Tuesday, April 12, 2016
I finished off the Shackleton painting and sent off the image to the American Society of Marine painters show. We'll see if it gets in or not, then I'll need to get it framed up and sent back east..
I've had a slight rash of sales happen the last few days. So I'm keeping my fingers crossed that it might pick up.
New Masters Gallery in Carmel sold this 30x30 of San Francisco. I called this the canyon light of the city. With the buildings blocking out the noonday light it reminded me of some of the river canyons I've floated down.
And then the same gallery said they sold this large 40x40. They had a problem with UPS breaking the frame I made for it, so they are waiting on them to make a claim. That seems so typical for UPS, I gave up years ago using them for that very reason, too many damaged boxes. I found Fedex to be far superior.
Then last but not least Jim Peterson from Mockingbird Gallery sold this 30x30 of Portland last night. So once I get paid for these I should be happy.
Posted by Richard Boyer at 12:40 PM
Sunday, April 3, 2016
I went skiing yesterday up at Deer Valley and it was warm, most likely up in the 60's. My face feels the sunburn. At the end of the day it was like skiing through mashed potatoes. Yup its melting fast in these warm spring days.
Well today I took it easy and worked on my Shackleton painting. The boat I did make a little bigger then the last block-in, some how it wasn't looking right in size against the ice blocks. The paint was dry enough for me to come over the top with some richer colors which I put up in the sky. The blocks of ice I also added some warmer oranges to contrast the purples of the background. It still needs another day on it, the boat needs more color in it and maybe a stronger sense of light. But it does look like I will make that deadline.
Posted by Richard Boyer at 2:57 PM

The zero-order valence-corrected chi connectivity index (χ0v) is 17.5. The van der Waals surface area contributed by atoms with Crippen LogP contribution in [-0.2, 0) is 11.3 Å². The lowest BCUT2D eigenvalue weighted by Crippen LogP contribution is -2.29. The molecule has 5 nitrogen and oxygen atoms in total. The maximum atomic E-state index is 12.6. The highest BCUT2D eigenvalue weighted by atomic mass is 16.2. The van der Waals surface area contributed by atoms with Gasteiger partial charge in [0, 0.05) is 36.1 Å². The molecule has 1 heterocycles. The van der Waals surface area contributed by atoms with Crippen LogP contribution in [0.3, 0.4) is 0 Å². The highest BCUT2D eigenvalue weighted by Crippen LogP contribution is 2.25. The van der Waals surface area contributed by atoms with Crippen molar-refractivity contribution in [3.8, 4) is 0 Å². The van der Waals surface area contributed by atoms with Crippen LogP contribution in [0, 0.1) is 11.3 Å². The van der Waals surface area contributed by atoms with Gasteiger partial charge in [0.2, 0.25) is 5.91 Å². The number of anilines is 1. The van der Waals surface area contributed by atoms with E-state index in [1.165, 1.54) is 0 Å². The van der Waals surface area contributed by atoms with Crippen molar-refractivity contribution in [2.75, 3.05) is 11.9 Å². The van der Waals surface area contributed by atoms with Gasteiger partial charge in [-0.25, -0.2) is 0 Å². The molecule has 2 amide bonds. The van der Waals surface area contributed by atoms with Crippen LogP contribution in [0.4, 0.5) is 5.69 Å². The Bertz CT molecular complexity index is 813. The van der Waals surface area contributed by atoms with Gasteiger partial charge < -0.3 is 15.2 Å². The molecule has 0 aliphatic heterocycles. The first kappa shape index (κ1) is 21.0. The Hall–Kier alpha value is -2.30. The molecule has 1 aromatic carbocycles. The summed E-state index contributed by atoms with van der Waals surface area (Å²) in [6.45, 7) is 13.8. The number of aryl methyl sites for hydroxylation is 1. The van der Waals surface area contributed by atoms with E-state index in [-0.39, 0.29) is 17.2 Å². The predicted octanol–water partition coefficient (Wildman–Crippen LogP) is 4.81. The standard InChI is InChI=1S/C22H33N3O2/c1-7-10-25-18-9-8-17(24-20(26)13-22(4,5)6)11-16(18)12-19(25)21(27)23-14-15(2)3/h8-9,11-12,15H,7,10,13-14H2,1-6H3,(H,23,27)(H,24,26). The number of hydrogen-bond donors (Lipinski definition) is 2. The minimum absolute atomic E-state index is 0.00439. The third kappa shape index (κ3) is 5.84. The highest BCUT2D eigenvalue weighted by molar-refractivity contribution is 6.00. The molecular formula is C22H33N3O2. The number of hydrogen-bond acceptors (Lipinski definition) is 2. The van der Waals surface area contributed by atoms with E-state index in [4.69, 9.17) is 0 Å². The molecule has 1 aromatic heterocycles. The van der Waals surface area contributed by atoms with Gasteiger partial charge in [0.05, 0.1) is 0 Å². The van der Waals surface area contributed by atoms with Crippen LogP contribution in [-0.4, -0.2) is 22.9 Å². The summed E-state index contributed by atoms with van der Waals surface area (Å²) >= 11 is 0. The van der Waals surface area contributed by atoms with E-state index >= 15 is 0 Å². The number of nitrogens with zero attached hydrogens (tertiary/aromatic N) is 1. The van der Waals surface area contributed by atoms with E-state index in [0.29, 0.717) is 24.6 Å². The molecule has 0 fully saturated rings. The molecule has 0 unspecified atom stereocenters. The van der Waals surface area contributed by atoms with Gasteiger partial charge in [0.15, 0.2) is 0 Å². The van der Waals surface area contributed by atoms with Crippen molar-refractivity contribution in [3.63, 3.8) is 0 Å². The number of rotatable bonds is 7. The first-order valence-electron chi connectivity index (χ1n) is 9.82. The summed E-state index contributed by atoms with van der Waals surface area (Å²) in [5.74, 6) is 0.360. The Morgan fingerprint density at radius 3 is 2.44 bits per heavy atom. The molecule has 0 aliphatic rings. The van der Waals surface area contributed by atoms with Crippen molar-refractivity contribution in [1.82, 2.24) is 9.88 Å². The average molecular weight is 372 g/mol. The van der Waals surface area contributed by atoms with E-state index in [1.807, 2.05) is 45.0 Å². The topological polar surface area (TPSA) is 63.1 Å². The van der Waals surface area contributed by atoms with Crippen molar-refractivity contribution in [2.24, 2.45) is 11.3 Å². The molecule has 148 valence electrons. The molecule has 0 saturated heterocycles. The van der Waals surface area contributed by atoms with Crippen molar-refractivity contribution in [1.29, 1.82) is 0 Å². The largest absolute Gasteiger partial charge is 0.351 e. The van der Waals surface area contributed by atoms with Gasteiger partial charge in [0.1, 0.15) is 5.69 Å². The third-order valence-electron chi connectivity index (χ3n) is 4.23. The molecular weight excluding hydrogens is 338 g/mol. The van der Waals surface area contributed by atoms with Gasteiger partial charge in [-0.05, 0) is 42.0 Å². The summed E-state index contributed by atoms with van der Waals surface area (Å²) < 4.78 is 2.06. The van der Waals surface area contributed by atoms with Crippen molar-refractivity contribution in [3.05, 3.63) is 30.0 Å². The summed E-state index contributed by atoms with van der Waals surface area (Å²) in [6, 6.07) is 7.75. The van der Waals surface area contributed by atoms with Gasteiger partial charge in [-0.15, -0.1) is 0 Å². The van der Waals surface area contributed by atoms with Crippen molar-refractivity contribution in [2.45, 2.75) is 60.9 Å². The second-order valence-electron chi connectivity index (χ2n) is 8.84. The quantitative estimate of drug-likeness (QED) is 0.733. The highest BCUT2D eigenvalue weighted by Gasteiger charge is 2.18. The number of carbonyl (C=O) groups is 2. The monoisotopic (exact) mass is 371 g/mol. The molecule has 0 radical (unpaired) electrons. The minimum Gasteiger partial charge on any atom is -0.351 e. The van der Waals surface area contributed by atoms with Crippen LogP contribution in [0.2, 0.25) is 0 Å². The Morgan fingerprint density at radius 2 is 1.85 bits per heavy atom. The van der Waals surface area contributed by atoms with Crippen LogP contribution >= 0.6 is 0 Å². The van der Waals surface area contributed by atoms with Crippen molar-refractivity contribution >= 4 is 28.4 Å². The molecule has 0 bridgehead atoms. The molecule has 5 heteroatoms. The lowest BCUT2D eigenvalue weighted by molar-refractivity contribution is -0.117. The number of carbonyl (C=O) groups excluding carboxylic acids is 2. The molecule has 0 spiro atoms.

Friday, April 1, 2016
Its been a while, my daughter and I were over in Sweden visiting our son working at a Ski resort in Vemdalen, It was spring break so we took off ten days. for me this was one of the shortest times I've spent in Europe. It seems as soon as you get over the jet lag your back on the plane again.
Victor was staying in a nice cottage almost walking distance from the resort. Guests would put on their skis and head on down the hill. This view is out the front door. now his job wasn't the most exciting thing to do, they had to clean rental units everyday for a company. He needed the job to earn some money and one of the perks was a free seasons pass to the local ski resorts. They also collected a lot of gear from guests just leaving stuff behind.
Our first day of skiing was quite cloudy at the resort called Vemdalan, but it was fun to try a new place that evening I made lasagna for them.
The next day the weather cleared up and we tried a new resort called Bjornrika, about twenty minutes farther down the road. This mountain was quite a bit higher and a lot more fun to ski. The hill was more set up for racing which was a lot of fun.
After several days we all drove back to Osthammar to stay with Victors Grandmother, at 87 she was glad to have the company. Sweden was a good month behind Salt Lake City with the arrival of spring. There many of the lakes and coastline were still covered, or had ice remaining. the trees were all grey from winter still.
Well all good things have to come to an end and reality hits you again. I found out as a signature member of the American Society of Marine painters I am required to submit a painting to their annual show. The deadline is next weekend! So I started a painting, 22x34 of Shackleton's boat the "Endeavor" I pulled some old black and white images off the internet of his boat before it went under the ice. Now I am also inspired by a German artist, Casper David Friedrich ( 1774 - 1840 ) who did a similar piece of a shipwreck with large ice blocks in the arctic. I've kept it in my own composition but used similar colors that he used. His shipwreck was reduced to a few pieces of crushed wood, where mine is more intact.
The painting is really quite wet now so it will need to set up a few days. then I can hit it again with richer colors and it should really start to sing. Or so I hope!
Posted by Richard Boyer at 12:19 PM